TypeScript supports types. This allows the TypeScript compiler to help you find and fix lots of errors during development before even running the app
TypeScript follows the ECMAScript 6 and 7 specifications and adds to them types, interfaces, decorators, class member variables (fields), generics, and the keywords public and private. Future releases of TypeScript will support the missing ES6 features and implement the features of ES7 (see the TypeScript “Roadmap” on GitHub at https://github.com/Microsoft/TypeScript/wiki/Roadmap
Great IDE support is one of TypeScript’s main advantages .
Interactive tools will suffice for learning the language’s syntax, but for real-world development, you’ll need to use the right tooling to be productive. You may decide to use an IDE or a text editor, but having the TypeScript compiler installed locally is a must for development.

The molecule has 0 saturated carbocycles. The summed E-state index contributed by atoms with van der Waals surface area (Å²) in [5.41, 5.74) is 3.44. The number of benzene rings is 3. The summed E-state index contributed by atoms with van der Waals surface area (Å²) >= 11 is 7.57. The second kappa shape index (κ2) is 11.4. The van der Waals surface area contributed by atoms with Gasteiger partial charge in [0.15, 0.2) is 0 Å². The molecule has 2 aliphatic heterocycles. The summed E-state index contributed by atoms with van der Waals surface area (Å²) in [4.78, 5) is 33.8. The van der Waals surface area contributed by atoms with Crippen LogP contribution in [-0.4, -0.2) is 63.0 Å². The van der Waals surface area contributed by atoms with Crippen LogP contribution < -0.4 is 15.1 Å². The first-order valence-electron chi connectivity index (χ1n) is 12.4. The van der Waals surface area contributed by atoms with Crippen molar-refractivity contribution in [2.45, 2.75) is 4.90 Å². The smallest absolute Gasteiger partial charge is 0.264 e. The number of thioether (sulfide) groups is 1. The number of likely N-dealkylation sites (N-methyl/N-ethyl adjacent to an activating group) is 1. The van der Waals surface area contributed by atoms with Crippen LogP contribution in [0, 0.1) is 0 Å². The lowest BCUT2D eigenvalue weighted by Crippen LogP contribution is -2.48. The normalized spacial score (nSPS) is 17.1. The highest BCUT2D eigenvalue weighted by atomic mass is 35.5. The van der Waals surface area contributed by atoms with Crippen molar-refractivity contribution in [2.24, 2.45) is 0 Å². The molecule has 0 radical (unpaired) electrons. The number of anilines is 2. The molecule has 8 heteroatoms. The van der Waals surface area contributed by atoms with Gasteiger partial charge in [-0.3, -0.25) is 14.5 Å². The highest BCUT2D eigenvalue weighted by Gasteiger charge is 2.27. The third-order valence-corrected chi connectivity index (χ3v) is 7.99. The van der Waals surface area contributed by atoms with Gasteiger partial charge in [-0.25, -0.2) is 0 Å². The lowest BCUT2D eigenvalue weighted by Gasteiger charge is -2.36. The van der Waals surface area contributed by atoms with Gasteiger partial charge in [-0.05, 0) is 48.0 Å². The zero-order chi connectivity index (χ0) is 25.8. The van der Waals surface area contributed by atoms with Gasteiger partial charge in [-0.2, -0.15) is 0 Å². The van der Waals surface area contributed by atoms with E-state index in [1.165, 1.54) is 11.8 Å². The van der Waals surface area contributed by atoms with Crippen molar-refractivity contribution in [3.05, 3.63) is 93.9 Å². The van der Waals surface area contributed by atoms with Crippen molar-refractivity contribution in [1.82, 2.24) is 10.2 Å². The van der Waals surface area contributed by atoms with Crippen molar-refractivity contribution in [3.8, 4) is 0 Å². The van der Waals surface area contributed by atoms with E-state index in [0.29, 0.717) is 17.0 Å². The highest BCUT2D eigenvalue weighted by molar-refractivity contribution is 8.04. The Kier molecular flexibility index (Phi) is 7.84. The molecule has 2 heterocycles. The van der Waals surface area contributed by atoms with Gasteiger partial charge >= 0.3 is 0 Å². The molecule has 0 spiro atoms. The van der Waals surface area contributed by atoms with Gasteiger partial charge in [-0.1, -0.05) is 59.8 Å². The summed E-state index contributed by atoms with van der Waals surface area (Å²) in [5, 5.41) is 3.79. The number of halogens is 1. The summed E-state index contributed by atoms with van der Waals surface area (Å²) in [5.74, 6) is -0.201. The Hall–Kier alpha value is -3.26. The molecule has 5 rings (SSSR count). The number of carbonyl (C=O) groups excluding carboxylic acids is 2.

ECMAScript is a standard for client-side scripting languages.
All web browsers do not fully support the ES6 specification.
ES6 introduces a new syntax for working with string literals, which can contain embedded expressions. This feature is known as string interpolation.
you can and should develop in ES6 today and use a transpiler like Traceur (https://github.com/google/traceur-compiler) or Babel (https://babeljs.io) to turn the ES6 code into an ES5 version supported by all web browsers.
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